“I just came to the conclusion that jazz had been redefined in America, and I just didn’t know it,” Thompson said. “I came to hear the jazz, and it wasn’t like any jazz.” And so, in the lobby of the Marriott, Thompson and Myers hope to bring back the jazz for which Kansas City is known.

Today’s festival also will honor Horace M. Peterson, the founder of the Black Archives of Mid-America, who helped create the first Kansas City Juneteenth Festival in the 1980s.

Juneteenth, or Freedom Day, is a bit of a misnomer. Abraham Lincoln’s Emancipation Proclamation went into effect Jan. 1, 1863, but it wasn’t until June 19, 1865, that the last of the slaves were freed, in Galveston, Texas. “Juneteenth” is a blending of the words “June” and “nineteenth.” —— TODAY The Second Annual Kansas City Memorial Juneteenth Jazz & Arts Festival is from 1 to 11 p.m. at the Marriott Country Club Plaza hotel, 45th and Main streets. The event is free.

To reach Rachel Skybetter, send e-mail to rskybetter@kcstar.com.

To see more of The Kansas City Star, or to subscribe to the newspaper, go to http://www.kansascity.com.

Copyright (c) 2009, The Kansas City Star, Mo.

Ohio Makes 35 States to Recognize Juneteenth

(Columbus, OH) – The state statutes in Ohio designate the “19th of June” as Juneteenth National Freedom Day, “to acknowledge the freedom, history, and culture that June 19, 1865, the day on which the last slaves in the United States were set free in Texas, has come to symbolize.” This is great news for Juneteenth supporters throughout the country.

“Ohio joins Texas, Florida, Oklahoma, Delaware, Alaska, Idaho, Iowa, California, Wyoming, Illinois, Missouri, Connecticut, Louisiana, New Jersey, New York, Colorado, Arkansas, Oregon, Kentucky, Michigan, New Mexico, Virginia, Washington State, Tennessee, Massachusetts, North Carolina, West Virginia, South Carolina, Vermont, Nebraska, Kansas, Wisconsin, Minnesota, Indiana and the District of Columbia in recognizing the end of enslavement in America,” states Rev. Ronald V. Myers, Sr., M.D., Founder & Chairman of the National Juneteeenth Holiday Campaign and the National Juneteenth Observance Foundation (NJOF).

Juneteenth commemorates the day when slaves in the last geographic area in America where slavery existed learned of their freedom. This took place on June 19, 1865, in Galveston, Texas, when Union General Gordon Granger read General Order #3, announcing that “all slaves are free” by Proclamation of President Abraham Lincoln. The Emancipation Proclamation was signed by President Abraham Lincoln on September 22, 1862, and issued on January 1, 1863. It took over two and a half years for the news to travel to southwest Texas.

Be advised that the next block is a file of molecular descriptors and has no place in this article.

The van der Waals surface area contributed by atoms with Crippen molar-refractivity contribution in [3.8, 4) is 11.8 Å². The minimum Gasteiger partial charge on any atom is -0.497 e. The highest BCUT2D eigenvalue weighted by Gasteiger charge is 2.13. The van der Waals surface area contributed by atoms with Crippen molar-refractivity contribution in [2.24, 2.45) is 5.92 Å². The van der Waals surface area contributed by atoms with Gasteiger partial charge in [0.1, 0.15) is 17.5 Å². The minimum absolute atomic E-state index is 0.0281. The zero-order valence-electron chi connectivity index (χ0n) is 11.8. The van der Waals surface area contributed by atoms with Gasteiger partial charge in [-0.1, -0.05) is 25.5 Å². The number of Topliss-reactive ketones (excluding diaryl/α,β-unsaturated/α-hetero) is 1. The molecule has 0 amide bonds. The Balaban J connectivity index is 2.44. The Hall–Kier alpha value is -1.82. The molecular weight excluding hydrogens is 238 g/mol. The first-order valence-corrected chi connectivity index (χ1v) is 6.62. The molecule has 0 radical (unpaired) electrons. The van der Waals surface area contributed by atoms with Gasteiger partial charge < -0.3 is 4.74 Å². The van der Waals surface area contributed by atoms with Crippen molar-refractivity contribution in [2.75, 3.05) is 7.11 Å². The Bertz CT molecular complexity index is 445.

Ohio Juneteenth supporters are urging recognition for Juneteenth in congress. 2010 may be the year that Juneteenth will be circled on calendars throughout the country.

“Now that Juneteenth is a state holiday observance in Ohio, I and other Juneteenth supporters in the state will request that Sen. Sherrod Brown (D-OH) and Sen. George Voinovich (R-OH) co-sponsor legislation in the U.S. Senate to make Juneteenth a National Day of Observance, that will be introduced by lead sponsor Sen. Roland Burris (D-IL),” states Troy Page, Director of the Ohio Juneteenth Holiday Campaign.

“As more states like Ohio pass Juneteenth legislation, we hope that President Barack Obama will finally establish Juneteenth as a National Holiday Observance by issuing a Presidential Proclamation,” states Rev. Dr. Ronald V. Myers.

Thousands of petitions have been forwarded to the White House urging President Obama to make Juneteenth a National Day of Observance and to establish a Presidential National Juneteenth Commission.

“The official recognition of Juneteenth Independence Day and the end of enslavement by state governments and congress are very significant steps in bringing healing to America from the legacy of enslavement,” states Rev., Dr. Myers, also Chairman of the National Juneteenth Christian Leadership Council (NJCLC) and the Founder and Director of the National Day of Reconciliation & Healing From the Legacy of Enslavement during the annual WASHINGTON JUNETEENTH National Holiday Observance.

For information on the National Juneteenth Holiday Campaign, the National Day of Reconciliation & Healing From the Legacy of Enslavement or the WASHINGTON JUNETEENTH National Holiday Observance, contact Rev. Ronald V. Myers, Sr., M.D. at 662-247-3364 or e-mail: JuneteenthDOC@yahoo.com or web sites: http://www.njclc.com, http://www.Juneteenth.us, http://www.NationalJuneteenth.com, and http://www.19thofJune.com.

For information on the Ohio Juneteenth Holiday Campaign contact Troy Page at 614-577-1489 or e-mail: tepage@aol.com.